Vanguard, the world’s largest asset manager, has cut its support for shareholder resolutions on environmental, social, and governance (ESG) issues. The Pennsylvania-based firm supported just 2% of such resolutions in 2023, down from 12% in 2022.
Vanguard said the decline reflected a rising number of proposals, coupled with improvements in company disclosure that made many resolutions unnecessary. The company also noted new securities regulations that make it harder for companies to leave questions off their ballots./
In its regional brief, Vanguard said many resolutions sought changes that might not be needed. “In some cases, we identified that although a proposal raised a material risk at the company in question, the board had already demonstrated appropriate oversight of the risk and evidenced its oversight through robust disclosure or had practices in place that substantially fulfilled the proposal’s request,” Vanguard said.
Vanguard’s decision to cut its support for ESG shareholder resolutions is likely to disappoint many environmental and social activists. However, the company said its approach to evaluating shareholder proposals “has been consistent over time.”
“Our focus remains on identifying proposals that address financially material risks at a given company, supporting proposals that may fill gaps in the company’s current practices (while not intruding on company strategy and operations) and providing sufficient latitude to the company on implementation,” the company said.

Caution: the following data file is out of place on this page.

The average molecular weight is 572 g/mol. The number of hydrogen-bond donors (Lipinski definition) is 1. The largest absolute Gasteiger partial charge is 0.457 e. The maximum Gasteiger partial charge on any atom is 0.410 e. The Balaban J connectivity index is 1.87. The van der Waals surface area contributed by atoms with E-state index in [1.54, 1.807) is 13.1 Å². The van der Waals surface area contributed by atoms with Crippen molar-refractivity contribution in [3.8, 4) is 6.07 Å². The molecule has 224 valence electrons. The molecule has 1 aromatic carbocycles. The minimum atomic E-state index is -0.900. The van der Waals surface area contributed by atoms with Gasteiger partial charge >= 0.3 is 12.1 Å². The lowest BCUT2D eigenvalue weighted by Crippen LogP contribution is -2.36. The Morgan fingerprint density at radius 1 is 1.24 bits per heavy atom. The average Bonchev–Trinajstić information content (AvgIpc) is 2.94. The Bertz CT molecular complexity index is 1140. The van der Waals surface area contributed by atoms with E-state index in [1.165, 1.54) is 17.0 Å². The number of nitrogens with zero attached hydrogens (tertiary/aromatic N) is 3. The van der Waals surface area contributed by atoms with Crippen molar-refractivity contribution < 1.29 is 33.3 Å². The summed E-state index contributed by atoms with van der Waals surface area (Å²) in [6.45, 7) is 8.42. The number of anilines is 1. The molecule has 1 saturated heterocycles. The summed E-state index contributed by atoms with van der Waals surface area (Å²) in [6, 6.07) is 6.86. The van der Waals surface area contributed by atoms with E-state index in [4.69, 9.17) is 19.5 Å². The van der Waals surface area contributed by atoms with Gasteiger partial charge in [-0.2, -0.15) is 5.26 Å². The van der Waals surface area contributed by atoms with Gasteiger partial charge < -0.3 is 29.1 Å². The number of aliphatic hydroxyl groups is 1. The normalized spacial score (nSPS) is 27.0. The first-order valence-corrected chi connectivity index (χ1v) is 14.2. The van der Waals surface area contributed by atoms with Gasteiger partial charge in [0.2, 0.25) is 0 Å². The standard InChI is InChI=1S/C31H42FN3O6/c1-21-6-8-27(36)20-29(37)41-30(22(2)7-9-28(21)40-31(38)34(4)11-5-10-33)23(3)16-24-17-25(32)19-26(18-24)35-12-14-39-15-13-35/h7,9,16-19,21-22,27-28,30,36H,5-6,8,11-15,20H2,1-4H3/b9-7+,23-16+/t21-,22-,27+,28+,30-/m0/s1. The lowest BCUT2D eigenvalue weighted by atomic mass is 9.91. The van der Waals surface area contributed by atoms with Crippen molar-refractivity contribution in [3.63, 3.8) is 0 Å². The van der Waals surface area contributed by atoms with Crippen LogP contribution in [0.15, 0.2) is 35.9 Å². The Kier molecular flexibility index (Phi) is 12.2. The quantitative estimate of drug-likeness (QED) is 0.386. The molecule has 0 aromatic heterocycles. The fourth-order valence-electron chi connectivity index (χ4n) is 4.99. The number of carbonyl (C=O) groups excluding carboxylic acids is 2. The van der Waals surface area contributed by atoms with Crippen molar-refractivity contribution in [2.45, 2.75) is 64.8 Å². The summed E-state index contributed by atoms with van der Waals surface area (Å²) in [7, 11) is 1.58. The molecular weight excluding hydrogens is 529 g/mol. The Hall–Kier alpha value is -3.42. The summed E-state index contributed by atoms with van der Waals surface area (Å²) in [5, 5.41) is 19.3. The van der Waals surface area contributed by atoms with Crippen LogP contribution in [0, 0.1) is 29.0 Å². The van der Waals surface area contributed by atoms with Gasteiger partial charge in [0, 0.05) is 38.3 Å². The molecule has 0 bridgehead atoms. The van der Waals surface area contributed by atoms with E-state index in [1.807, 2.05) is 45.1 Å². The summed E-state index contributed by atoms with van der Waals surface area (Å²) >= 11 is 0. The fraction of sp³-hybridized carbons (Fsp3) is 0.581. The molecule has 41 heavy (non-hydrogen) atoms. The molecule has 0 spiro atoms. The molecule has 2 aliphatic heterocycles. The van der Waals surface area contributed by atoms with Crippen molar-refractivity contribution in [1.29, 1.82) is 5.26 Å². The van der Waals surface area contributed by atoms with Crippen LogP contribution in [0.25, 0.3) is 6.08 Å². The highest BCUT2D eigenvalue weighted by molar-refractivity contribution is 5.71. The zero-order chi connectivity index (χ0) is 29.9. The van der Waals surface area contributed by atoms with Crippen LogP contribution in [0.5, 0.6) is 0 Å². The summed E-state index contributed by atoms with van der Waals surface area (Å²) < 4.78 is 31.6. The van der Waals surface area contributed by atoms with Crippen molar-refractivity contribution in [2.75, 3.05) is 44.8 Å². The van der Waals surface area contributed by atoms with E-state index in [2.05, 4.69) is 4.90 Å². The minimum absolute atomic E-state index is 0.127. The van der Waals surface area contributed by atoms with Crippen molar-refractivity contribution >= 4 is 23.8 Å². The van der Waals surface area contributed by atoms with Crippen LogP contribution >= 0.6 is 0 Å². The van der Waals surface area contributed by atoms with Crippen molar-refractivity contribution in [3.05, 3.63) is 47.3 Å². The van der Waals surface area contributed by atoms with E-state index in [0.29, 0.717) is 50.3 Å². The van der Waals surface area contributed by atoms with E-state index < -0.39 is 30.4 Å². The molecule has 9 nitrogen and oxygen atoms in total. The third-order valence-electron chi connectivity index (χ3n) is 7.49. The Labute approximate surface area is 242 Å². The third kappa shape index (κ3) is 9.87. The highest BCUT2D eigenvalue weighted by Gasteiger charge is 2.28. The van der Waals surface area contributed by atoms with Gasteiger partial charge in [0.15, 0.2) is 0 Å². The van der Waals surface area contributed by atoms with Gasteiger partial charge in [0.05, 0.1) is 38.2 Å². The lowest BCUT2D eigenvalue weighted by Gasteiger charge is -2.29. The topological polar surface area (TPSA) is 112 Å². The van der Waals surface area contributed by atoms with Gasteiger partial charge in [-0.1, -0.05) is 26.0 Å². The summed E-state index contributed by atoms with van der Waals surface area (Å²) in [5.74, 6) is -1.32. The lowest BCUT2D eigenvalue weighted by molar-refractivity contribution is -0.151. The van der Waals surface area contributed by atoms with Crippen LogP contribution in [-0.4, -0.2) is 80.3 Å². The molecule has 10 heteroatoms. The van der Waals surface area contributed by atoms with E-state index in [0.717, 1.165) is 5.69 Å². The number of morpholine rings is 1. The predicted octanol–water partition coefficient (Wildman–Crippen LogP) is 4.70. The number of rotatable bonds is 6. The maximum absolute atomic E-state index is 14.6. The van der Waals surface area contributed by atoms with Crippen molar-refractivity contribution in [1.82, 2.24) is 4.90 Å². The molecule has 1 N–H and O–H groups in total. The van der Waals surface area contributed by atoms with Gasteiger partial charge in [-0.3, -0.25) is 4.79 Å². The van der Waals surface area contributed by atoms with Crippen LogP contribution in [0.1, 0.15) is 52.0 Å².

The decline in support for ESG shareholder resolutions may be part of a broader trend. BlackRock, the world’s second-largest asset manager, said it backed the mostly-advisory measures just 7% of the time in 2023, down from 22% last year.
Together, BlackRock, Vanguard, and State Street control between 15% and 20% of most large US public companies through their huge index-tracking products and investment funds, so their influence is enormous.
Despite this, recent research from Aviva Investments found that ESG and sustainable investment have been the “biggest structural trend in the investment industry in recent years.” The research found that ESG assets under management have grown from $10 trillion in 2012 to $35 trillion in 2022.
However, more than 70% of all assets may be invested in funds with above 2.3 ºC alignment, far outstripping the level of warming that scientists say is necessary to avoid the worst effects of climate change.
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